A long and narrow space dictates a change from the triangular work pattern. In a situation such as this, a linear or in-line flow will function well as long as the workbench is centrally located so it becomes the focal point. Even if you put the bench against a wall, you’ll still be able to access it from three sides. And if you place the items you use most frequently — measuring tools, hand-held power tools, and clamps — at the workbench and the middle of the shop, you’ll save a lot of steps.

The Right Workbench

A sturdy bench provides a level surface where you can measure, clamp, glue, drill, and chisel — and it can provide some storage as well if there’s a shelf underneath.

One feature of a good workbench is its stability; the heavier it is, the less likely it will be to shift as you work. You can reduce any movement by placing the bench against a solid wall, but at the cost of not being able to walk completely around it, which is a benefit worth considering.

Another detail that becomes important with larger projects is a level top. A warped surface will throw off the accuracy of corner joints and anything else that’s meant to be square, because it’s the only reference there is.

A good-quality workbench includes a vice, a well or relief for setting down tools, steel dogs (pegs set into holes in the top and used as stops for clamping), and solid stretchers between the legs for sturdy support. The top should be at or about 34″, or close to hip height. Some benches come with adjustable leg hardware that allows a bit of up-and-down movement in addition to the normal levelling adjustment.

Safety tips

  • Power tools can be dangerous misused.
  • Carelessness, haste, and ignorance are all the same to the saw — it veal cut whatever gets in its way. And don’t think that a tool must have teeth to be harmful, lust about any tool can cause injuries. The edge of a freshly sharpened chisel can quietly slice your finger. A shaper blade can launch a chunk of wood, and a sander can damage your respiratory system over time. Yet a carefully planned wood shop, treated with respect, can be as safe as your kitchen. The following guidelines will help you to establish that kind of shop.
  • Keep your mind on your work and pay attention to what’s going on around you. Avoid distractions that can take you from the immediate task at hand.
  • Unplug all power tools when making adjustments or changing blades and bits. This applies not only to hand-held tools such as routers and circular saws, but to the large stationary tools as well.
  • Keep your DIY workshop clean and tidy. Work surfaces cluttered with tools, extension cords lying Wisely across the floor, and lumber supplies leaning here and there take time to manoeuvre around and invite trips and accidents.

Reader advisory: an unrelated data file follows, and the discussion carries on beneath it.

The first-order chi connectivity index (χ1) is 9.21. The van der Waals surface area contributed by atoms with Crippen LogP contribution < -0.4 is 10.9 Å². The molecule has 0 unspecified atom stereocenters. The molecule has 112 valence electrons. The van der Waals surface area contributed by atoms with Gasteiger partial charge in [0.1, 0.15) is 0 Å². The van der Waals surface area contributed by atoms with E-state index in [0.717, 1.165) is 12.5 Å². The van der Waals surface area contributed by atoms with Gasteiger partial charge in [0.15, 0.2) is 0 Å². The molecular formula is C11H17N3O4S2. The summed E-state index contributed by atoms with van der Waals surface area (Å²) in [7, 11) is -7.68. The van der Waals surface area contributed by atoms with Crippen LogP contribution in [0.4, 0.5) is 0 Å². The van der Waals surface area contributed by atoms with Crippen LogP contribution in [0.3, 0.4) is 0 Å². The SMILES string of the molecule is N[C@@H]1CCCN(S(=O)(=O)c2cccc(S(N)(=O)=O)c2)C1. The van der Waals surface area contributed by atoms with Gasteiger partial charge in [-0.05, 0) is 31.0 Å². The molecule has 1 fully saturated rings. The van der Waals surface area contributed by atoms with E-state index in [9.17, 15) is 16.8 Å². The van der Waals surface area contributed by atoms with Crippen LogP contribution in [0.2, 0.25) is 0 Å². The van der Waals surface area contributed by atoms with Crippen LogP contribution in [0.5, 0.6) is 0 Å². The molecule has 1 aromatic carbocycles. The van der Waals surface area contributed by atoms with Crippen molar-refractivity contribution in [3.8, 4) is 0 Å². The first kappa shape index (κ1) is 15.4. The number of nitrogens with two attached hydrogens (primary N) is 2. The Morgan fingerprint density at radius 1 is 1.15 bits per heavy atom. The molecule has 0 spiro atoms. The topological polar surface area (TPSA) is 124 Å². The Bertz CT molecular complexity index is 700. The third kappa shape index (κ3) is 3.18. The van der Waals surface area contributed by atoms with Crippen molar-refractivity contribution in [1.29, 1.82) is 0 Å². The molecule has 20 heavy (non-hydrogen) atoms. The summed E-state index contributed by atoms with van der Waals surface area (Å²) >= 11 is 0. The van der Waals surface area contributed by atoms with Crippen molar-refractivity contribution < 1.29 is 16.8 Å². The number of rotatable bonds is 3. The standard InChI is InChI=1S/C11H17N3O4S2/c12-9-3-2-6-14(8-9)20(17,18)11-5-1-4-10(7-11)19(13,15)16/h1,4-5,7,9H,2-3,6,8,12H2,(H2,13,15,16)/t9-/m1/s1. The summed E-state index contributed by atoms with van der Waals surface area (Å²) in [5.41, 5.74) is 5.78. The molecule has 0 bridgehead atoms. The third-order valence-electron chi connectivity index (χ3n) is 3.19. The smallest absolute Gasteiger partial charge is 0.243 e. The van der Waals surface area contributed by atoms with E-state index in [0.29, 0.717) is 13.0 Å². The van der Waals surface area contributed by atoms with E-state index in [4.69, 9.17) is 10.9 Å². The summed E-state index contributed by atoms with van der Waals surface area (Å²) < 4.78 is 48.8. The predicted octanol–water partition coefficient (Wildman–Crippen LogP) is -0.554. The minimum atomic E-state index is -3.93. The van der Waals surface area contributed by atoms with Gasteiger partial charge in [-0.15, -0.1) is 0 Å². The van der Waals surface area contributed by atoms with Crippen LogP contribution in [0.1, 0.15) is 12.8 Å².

• Dress sensibly for woodworking. Loose cuffs and shirt sleeves, long hair left untied, and hanging jewelry are risky business around moving parts.
  • Leave blade guards and other safety features in place. It’s tempting (and sometimes necessary) to remove those parts to accommodate special jobs, but it’s better to learn how to work with them.
  • Always wear safety glasses or goggles. Glass or polycarbonate lenses must be impact-resistant; goggles are better than glasses because they provide protection at the sides of the eyes as well as at the front. Full-face shields are especially safe. Ear protection too is important in a noisy shop. Over-the-head mutts that reduce decibel levels by at least 25 dB are recommended, especially when working with noisy tools such as routers, saws, planers, and sanders.
  • Dust protection cannot be ignored. Disposable dust masks are better than nothing at all, but a quality mask can be comfortable while filtering particles down to the recommended .5-micron level. For finishing work, where exposure to solvents and vapours are of particular concern, a working respirator, complete with .3-micron-level filter cartridges, is reasonably-priced investment. Shop dust can be greatly reduced through the use of a dust collector connected by hose to each source, and kept under control by a window fan in the summer and a reasonably priced recirculating filtration system through the heating season.
  • Avoid open flames in the wood shop. Cigarettes, pipes, and lighters are best left outside the work area. If you heat your shop with a space heater or room furnace (not through ductwork or radiators from elsewhere), keep in mind that flammable vapours from solvents, paints, and finishes are potentially combustible if left unvented. A 10-pound, A-S-C rated, dry-chemical fire extinguisher should be on hand at all times.
  • Working on damp or wet floors can be an electrical, as well as a physical, hazard. All your tools should be double-insulated, and the ground circuit in your wood shop’s wiring should be complete and functional.

06. December 2010 by admin
Categories: Home Maintenance, Safety | Tags: , , , , , | Comments Off on Safety in the Home DIY Workshop